So one day my sister sends me a text, and I quote, “gnome doors are going to be huge this year.” I had absolutely no clue what she was talking about and so it was explained to me carefully so that I could make her one.
Basically it is a fake door that is placed at the base of a tree, rock wall or other interesting outdoor thing to look like it might be the home for a gnome. How had I never heard of this? It’s too freaking cute. But luckily Jen had so here we are with me spending lots of time creating a door that doesn’t work for a creature that does not exist. Such fun!
For this project you will need:
- Oval wood plaque (one end cut off)
- Balsa wood strip (1.5 inch here)
- Cabinet hardware that looks like a doorknob
- Wood stain
- Acrylic paints
- X-acto knife
- Repostionable spray adhesive
- Wood glue
Somewhere I have pictures of my dad cutting this for me but I can’t find them. But this is what it looked like after he cut it! I did go around for a while holding the big part up by my head and the bottom part just below and moved it up and down when I was talking. I thought it was great but my dad didn’t even notice. Bah!
First we’re going to give the door some texture so it looks less like a plaque I had my dad cut up for me. To do this you’ll need strips of balsa wood. Balsa is great because it is soft and you can cut it with an X-acto knife. Now, if you’re cool with other cutting things, like maybe a Dremel, you can instead purchase and use craft plywood sold in the same area of the craft store.
Cutting the wood in a straight line is very simple. Take a ruler and follow along for the first cut. Go over a time or two to finish cutting through. The wood will easily snap apart. If you have any wonky edges where the wood didn’t snap perfectly, you can clean those up with your knife.
Cutting on curves is really easy, too which might surprise you. Draw your shape into the wood using a ballpoint pen. Now you’ve already got a divot in the wood where you need to cut. Follow along that groove with your X-acto knife being very careful to stay in that groove. Go over with a few more passes until the wood easily snaps apart.
To get pieces for the front that are well sized, grab some repositionable spray adhesive and hit the backside of your balsa wood and attach to the plaque where they will be when done. Be sure to leave easily visible gaps in between your planks to make that great front door texture!
Flip over and trace where the cut needs to be with your ball point pen. The wood easily stays in place for you to properly mark without any sliding around. When removing the pieces to trim with your craft knife be a bit gentle with the wood just to be safe.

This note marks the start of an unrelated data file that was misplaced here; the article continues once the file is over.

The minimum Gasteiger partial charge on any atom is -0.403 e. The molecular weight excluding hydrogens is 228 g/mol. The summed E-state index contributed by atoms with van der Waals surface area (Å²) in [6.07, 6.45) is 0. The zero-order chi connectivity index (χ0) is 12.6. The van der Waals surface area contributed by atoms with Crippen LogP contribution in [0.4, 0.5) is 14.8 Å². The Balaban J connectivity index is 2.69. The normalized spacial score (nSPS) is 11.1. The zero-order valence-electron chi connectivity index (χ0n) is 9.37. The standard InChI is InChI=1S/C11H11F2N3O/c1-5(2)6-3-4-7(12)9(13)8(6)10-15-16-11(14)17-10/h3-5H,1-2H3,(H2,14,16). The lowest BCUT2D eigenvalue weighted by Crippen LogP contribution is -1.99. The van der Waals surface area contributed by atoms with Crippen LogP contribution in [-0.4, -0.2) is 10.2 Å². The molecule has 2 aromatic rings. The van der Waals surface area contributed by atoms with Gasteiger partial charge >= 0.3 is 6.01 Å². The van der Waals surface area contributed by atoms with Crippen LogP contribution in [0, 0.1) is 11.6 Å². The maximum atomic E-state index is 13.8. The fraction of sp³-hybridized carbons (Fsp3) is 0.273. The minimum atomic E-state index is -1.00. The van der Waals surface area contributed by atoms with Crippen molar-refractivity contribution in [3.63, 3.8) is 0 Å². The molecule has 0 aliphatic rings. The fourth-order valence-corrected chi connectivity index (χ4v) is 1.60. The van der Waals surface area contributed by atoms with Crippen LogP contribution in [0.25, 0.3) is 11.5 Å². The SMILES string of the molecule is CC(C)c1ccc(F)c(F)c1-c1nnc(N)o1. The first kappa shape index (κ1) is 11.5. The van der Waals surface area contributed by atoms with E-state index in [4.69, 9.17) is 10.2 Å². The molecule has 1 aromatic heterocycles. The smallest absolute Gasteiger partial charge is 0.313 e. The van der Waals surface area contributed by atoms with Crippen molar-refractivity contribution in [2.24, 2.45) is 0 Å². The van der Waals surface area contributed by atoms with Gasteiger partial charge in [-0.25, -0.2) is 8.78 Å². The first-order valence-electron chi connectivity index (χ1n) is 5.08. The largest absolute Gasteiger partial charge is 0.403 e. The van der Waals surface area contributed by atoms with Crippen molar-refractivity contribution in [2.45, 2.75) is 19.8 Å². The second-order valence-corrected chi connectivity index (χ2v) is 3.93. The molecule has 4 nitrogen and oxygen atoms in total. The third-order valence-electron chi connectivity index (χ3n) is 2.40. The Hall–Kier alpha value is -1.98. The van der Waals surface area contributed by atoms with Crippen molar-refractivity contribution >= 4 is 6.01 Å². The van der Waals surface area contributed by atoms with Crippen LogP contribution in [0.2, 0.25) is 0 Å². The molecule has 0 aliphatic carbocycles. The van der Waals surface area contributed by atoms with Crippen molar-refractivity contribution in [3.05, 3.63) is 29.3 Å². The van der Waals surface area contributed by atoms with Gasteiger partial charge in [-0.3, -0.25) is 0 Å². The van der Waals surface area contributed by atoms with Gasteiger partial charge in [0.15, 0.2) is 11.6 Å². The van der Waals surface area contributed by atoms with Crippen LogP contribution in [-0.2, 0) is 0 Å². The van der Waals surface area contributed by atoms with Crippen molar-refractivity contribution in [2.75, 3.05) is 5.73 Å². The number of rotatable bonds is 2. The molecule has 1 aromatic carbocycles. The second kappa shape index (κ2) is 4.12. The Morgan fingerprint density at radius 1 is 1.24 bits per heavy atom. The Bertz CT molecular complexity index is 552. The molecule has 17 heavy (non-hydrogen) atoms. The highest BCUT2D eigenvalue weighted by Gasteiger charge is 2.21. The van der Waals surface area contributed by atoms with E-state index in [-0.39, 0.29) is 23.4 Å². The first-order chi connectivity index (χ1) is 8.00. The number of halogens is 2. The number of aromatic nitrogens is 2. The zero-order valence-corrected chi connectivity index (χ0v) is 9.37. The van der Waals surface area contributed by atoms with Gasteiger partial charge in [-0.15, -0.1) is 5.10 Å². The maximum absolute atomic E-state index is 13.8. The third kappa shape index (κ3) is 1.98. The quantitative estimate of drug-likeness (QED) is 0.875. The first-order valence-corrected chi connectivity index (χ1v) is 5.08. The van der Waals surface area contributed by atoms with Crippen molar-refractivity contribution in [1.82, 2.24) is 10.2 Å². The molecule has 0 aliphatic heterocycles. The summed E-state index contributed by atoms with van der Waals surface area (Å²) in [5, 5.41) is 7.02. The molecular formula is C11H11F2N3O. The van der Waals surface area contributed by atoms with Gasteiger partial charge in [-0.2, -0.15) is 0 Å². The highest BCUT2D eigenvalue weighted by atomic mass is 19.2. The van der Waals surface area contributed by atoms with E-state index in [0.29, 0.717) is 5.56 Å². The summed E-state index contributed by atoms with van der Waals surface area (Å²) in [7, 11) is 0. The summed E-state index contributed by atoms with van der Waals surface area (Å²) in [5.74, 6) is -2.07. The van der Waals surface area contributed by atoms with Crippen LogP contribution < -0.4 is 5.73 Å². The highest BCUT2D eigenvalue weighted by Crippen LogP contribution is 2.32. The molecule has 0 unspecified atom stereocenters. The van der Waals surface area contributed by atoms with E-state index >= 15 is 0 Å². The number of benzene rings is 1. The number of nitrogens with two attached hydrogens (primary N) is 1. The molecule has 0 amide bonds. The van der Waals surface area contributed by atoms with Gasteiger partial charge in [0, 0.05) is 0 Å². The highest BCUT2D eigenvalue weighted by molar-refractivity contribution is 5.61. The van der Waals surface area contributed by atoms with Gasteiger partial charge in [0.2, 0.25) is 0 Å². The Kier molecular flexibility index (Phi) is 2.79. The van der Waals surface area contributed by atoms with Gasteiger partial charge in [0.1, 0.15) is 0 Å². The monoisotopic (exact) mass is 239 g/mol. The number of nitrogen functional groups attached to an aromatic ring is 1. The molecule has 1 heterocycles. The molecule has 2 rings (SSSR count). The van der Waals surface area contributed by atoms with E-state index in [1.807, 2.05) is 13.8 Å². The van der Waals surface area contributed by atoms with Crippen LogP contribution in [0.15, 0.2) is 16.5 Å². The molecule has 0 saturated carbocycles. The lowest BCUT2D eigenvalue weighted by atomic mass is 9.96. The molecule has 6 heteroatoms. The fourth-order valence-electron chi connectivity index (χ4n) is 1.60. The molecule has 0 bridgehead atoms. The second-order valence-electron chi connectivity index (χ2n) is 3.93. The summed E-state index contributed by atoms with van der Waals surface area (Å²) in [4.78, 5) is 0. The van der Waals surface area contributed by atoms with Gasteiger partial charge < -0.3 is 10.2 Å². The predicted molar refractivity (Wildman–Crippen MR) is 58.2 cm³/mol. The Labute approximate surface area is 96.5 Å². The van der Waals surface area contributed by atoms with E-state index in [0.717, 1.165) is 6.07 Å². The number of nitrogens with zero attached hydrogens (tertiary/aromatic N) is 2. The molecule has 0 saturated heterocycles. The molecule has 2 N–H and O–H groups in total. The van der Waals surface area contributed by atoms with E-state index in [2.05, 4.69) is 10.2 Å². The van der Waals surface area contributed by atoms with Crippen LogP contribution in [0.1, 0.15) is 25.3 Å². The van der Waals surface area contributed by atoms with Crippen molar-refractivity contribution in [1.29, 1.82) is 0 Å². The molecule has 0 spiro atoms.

To make sure our planks on the door are highly visible, go over just the flat part of the plaque with some black paint. Leave the edges untouched. Allow to dry.
Use wood glue to permanently attach the balsa to the plaque for just the sides.
This little wooden embellishment came from the craft store in the woodworking aisle. Take a small amount of acrylic paint on a very dry brush and rub the paint into the different areas without fully covering and leaving the cracks bare. Allow to fully dry.
To make an area for your medallion you can glue on top, or you can sink it in for an even better look! Trace the shape where you want it to go…
Trace just outside of that mark and cut with your knife. Be careful of any pieces where you are cutting close to the edge (like at the edge of the circle close to the edge of the balsa) because these areas will be more prone to breaking.
Glue down these pieces and your medallion. Any areas that aren’t perfect can be trimmed up. I decided to leave mine as I thought it gave my door “handmade by real gnomes” kind of a vibe to it.
Stain the wood a simple brown color. Brush the stain on and quickly wipe away. Be sure to cover the planks and the surrounding edge of the plaque.
Age your center medallion with the same stained treatment, making sure to rub the exposed areas very well so that the paint still shows through brightly.
Drill a hole for your hardware (this is my dinky battery operated jobbie that I get along with just fine thank you very much.)
And seal your door with polyurethane. I used a satin for a little sheen but not too much.
When dry add your knob (mine is from Hobby Lobby) in place and that’s that!
It took some time to find an area of the tree flat enough to look like it could accommodate my gnome door. In real life it will be on my sisters very, very large cottonwood so there won’t be such an issue. But once I found a good spot I was so pleased with how well this little cutie turned out!
Even Ollie is quite interested in this magical little door! All in all this little door was a labor of love taking a whole morning to craft. It was so worth it, don’t you think? I know my sister is going to love it!
Written by Allison Murray - Visit Website